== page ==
Aspen no longer a leader in carbon reduction policy

I was hugely disappointed to learn that Aspen no longer seams interested in being viewed as a leader in carbon reduction. The City has just adopted, what is, in my opinion, a relaxed version of the International Energy Conservation Code. The Building Department asked me for data. So I went through 140 different blower door tests and HERS Ratings I had on file to get a feeling for how our new construction is looking. Summary of data below…

locationnumber of testsnumber of tests over 3 ACH50ACH50 averageACH50 lowACH50 High
City of Aspen49263.41.267.08
Pitkin County42203.231.286.37
Snowmass Village874.122.925.71
Town of Carbondale26133.061.165.8

In terms of HERS Ratings- RESNET says the national average score is 61. Colorado had 12,320 (of 206,583) rated homes last year, with an average score of 55. Remember that lower is better when talking about HERS Ratings. Our average HERS Rating score in the Roaring Fork Valley over the past seven years is a 56. So Colorado is better than average nation wide, but the Roaring Fork Valley is behind the state average. Summary of HERS data below…

Number of Ratings in 2016Average HERS Index in 2016
Alabama1,74571
Alaska*42555
Arizona12,52263
Arkansas71472
California**1,15668
Colorado12,32055
Connecticut1,23653
Delaware2,06753
District of Columbia33759
Florida12,48458
Georgia8,82070
Hawaii3145
Idaho1,64960
Illinois3,36160
Indiana8,95165
Iowa5,03256
Kansas1,28969
Kentucky2,00965
Louisiana31474
Maine11326
Maryland6,51355
Massachusetts7,46655
Michigan2,94457
Minnesota6,49451
Mississippi2565
Missouri62568
Montana11549
Nebraska1,24952
Nevada4,96662
New Hampshire59161
New Jersey3,70461
New Mexico1,14856
New York3,64053
North Carolina13,39766
North Dakota2158
Ohio6,59560
Oklahoma4,01961
Oregon33056
Pennsylvania3,57961
Rhode Island33462
South Carolina7,74068
South Dakota21953
Tennessee1,10667
Texas40,01264
Utah1,52262
Vermont38847
Virginia7,23563
Washington1,31656
West Virginia12667
Wisconsin2,52652
Wyoming6358

 

Below is a letter sent to the Aspen City Council…

Aspen City Council members,

I intended to speak at the meeting of January 10th but was misinformed about the time and therefore arrived too late. My intention was to recommend denial of the proposed adoption of the 2015 International Energy Conservation Code as amended by the Community Development Department. My preference would be to see the document adopted as written.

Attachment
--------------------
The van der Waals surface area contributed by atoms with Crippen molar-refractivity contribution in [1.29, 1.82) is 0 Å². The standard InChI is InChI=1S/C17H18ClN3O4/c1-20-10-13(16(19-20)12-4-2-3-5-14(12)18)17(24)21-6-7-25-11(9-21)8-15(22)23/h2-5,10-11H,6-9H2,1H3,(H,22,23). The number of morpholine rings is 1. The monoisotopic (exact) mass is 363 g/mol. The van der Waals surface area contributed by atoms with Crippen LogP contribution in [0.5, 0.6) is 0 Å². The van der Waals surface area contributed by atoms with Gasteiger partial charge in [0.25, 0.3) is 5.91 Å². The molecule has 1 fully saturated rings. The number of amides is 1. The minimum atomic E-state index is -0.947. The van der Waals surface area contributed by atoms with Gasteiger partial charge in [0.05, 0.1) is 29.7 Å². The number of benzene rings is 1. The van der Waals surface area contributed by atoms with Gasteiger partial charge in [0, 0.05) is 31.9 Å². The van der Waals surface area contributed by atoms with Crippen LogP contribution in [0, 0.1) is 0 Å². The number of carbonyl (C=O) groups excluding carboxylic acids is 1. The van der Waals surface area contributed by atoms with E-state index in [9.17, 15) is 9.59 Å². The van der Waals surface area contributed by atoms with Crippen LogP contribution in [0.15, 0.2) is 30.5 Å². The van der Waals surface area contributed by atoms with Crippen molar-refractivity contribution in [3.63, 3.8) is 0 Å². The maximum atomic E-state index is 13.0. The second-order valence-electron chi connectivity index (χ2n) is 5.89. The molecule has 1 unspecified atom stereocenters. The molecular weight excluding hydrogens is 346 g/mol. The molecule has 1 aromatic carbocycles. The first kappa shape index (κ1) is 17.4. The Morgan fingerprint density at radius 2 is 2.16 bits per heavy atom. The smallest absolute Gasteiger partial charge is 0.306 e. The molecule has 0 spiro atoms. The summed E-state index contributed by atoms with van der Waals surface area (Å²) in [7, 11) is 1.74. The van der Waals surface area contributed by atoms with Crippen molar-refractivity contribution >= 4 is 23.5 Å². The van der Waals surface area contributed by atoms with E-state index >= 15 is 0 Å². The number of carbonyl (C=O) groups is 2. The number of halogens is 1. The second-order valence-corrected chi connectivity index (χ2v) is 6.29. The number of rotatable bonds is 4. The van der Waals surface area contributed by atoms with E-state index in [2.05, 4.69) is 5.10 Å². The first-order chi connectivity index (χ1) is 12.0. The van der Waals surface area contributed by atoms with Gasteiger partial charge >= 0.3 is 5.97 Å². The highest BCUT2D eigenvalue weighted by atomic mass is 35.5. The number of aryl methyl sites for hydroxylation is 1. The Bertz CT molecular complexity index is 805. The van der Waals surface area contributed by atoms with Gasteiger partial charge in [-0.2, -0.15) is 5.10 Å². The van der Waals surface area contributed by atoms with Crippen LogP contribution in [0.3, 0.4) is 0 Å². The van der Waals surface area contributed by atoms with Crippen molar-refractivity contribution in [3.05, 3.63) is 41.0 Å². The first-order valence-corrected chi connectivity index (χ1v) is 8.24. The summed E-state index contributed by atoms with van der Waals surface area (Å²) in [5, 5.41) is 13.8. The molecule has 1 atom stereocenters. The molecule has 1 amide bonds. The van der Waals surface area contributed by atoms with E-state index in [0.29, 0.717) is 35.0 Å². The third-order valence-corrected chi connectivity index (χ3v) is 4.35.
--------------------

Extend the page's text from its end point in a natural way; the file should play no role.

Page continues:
My firm, Confluence, has been providing architectural services in the valley for nearly seventeen years. In 2010 the firm began offering energy code compliance services; energy modeling and building testing.

Aspen has adopted a heavily modified version of the code. One that deletes some important tenets of this latest version of the International Building Code. For instance, the requirement for mandatory air infiltration testing has been removed. My professional opinion is that these tests are a valuable check on the condition of the barrier between outside and inside. The data the we have compiled from our work in the valley shows that only about half of that new construction would have passed the 2015 code limits. Research shows us that air sealing is the single least expensive way to reduce the energy consumption of a building.

Aspen’s Climate Action Plan says the community has a goal of reducing greenhouse gas emissions by 80% by 2050. Approximately 32% of Aspen’s emissions come from buildings. If the City were serious about making those goals, then why relax energy conservation building codes at all? Why would the City lowering the bar instead of ensuring that new construction complies with the same code that Pitkin County, the Town of Snowmass Village and Eagle County have adopted?

To me it sounds hypocritical for, Aspen, the home of CORE, the Canary Initiative, Z Green and AREday, not to be doing everything possible to make sure their new construction meets contemporary minimum construction standards.

Final point, it negates the benefits of having an International code system if every jurisdiction completely rewrites the content. It leads to increased confusion, time, money, and potential for mistakes. Why not standardize?

Mark McLain,

Architect & Sustainability Consultant